KSE-100 index loses 774.05 points

By: News Desk
Published: 03:19 PM, 15 Jun, 2020
KSE-100 index loses 774.05 points
Stay tuned with 24 News HD Android App
Get it on Google Play

The Pakistan Stock Exchange has witnessed carnage on Monday trading as KSE-100 shares hammered record 774.05 points with negative change of 2.24 per cent a day after the federal budget was presented 

PSX index stood at 33,837 at 3:04 pm at the time of filing this report.

Earlier on Friday, Pakistan Stock Exchange was witnessed semi-carnage in early trading as the KSE-100 had shed 448.78 points. The index closed at 34,611.23 after starting the session from 3,128.58.

Earlier on Thursday, the KSE-100 Index made a modest gain of 43.50 points. At one point, the index was down to 34,503.94 at 10:20am, representing a loss of 624.64 after a volatile start, but since then the market was making some recovery by reducing the sudden losses.

On Thursday, the US stocks tanked as cautious commentary from the Federal Reserve and rising coronavirus infection rates prompted investor concern with DOW down by 1,862.

World stock markets slip on fears of second virus wave

Equities tumbled Monday, extending last week's losses on fears of a second wave of virus infections around the world that could put the brakes on the easing of lockdowns and a budding economic recovery.

While European nations press ahead with their reopening after months of strict shutdowns, there are signs that the deadly disease is coming back in China and seeing a resurgence in the United States too. The worrying figures will provide a test for stock markets, which have soared up to 50 percent from their March troughs thanks to the lifting of stay-at-home orders and trillions of dollars of stimulus and central bank backstopping.

Beijing has carried out mass testing and locked down several neighbourhoods after 79 cases were linked to a single wholesale food market in the capital. City official Li Junjie said Monday that cases had also been found at another market.

The city has raced to quash the new outbreak, closing the affected markets, deploying paramilitary police and putting nearby housing estates under lockdown. That came as more than a dozen US states, including populous Texas and Florida, reported their highest-ever daily case totals, while Rome and Tokyo have also seen fresh spikes.

"It means the virus hasn't lost its infectiousness, it isn't weakening... we shouldn't let down our guard," World Health Organization deputy director Ranieri Guerra told Italian journalists.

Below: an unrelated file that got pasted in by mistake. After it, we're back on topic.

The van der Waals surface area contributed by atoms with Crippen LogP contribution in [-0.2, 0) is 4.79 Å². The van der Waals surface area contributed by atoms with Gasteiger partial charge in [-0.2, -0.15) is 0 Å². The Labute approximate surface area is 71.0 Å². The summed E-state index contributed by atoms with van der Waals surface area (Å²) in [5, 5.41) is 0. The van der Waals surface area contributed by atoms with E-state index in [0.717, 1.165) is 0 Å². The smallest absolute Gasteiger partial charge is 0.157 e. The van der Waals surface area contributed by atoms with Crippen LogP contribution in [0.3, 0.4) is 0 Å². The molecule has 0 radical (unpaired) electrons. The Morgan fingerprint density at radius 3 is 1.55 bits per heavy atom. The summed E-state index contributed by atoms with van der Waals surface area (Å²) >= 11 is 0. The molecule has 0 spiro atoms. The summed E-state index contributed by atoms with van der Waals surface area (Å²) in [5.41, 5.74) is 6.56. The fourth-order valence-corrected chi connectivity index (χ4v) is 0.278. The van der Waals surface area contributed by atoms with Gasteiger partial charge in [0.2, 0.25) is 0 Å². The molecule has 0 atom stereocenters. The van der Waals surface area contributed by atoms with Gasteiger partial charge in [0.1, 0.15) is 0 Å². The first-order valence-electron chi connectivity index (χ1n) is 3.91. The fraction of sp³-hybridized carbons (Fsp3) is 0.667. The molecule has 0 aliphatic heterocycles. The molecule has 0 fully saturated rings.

AxiCorp's Stephen Innes said in a note: "Falling infection rates have provided investors the confidence that the lockdown approach was working, allowing equity investors to look forward to 2021 as impressive monetary and fiscal policy provide a post-pandemic bridge."

"However, rising new daily COVID-19 cases in two of the three most populous states in the US will test that resolve."

Reopening borders

Tokyo tumbled 3.5 percent and Seoul sank 4.8 percent, while Hong Kong, Sydney, Singapore, Mumbai and Bangkok were all down more than two percent. Shanghai was off one percent as data showed Chinese industrial output continued to improve slowly in May but crucial retail sales slipped on-year again, suggesting consumers were still nervous about going to the shops.

Manila also lost 4.8 percent and Taipei and Jakarta each slipped 1.1 percent, with Wellington off 0.4 percent. London, Paris and Frankfurt all lost more than two percent at the start of trade.

Still, there is hope for the recovery in Europe, with Germany, Belgium, France and Greece opening their borders to EU countries from Monday. Austria will follow on Tuesday, while Spain said it will do so on June 21.

Meanwhile, France from Monday will allow cafes and restaurants to open in full, instead of just their terraces. "As economies reopen, an increase in infection rates is to be expected, the question is whether detecting measures will be efficient enough to allow for localised containment measures without having to shut the whole economy again. China could be the template to watch here," said Rodrigo Catril of National Australia Bank.

Oil prices extended last week's losses on fears that a second wave could lead to new lockdowns and hit demand for the commodity again. Traders are also keeping tabs on a technical meeting of key producers led by Russia and Saudi Arabia, with a panel discussing output cuts.

Categories : Breaking, Business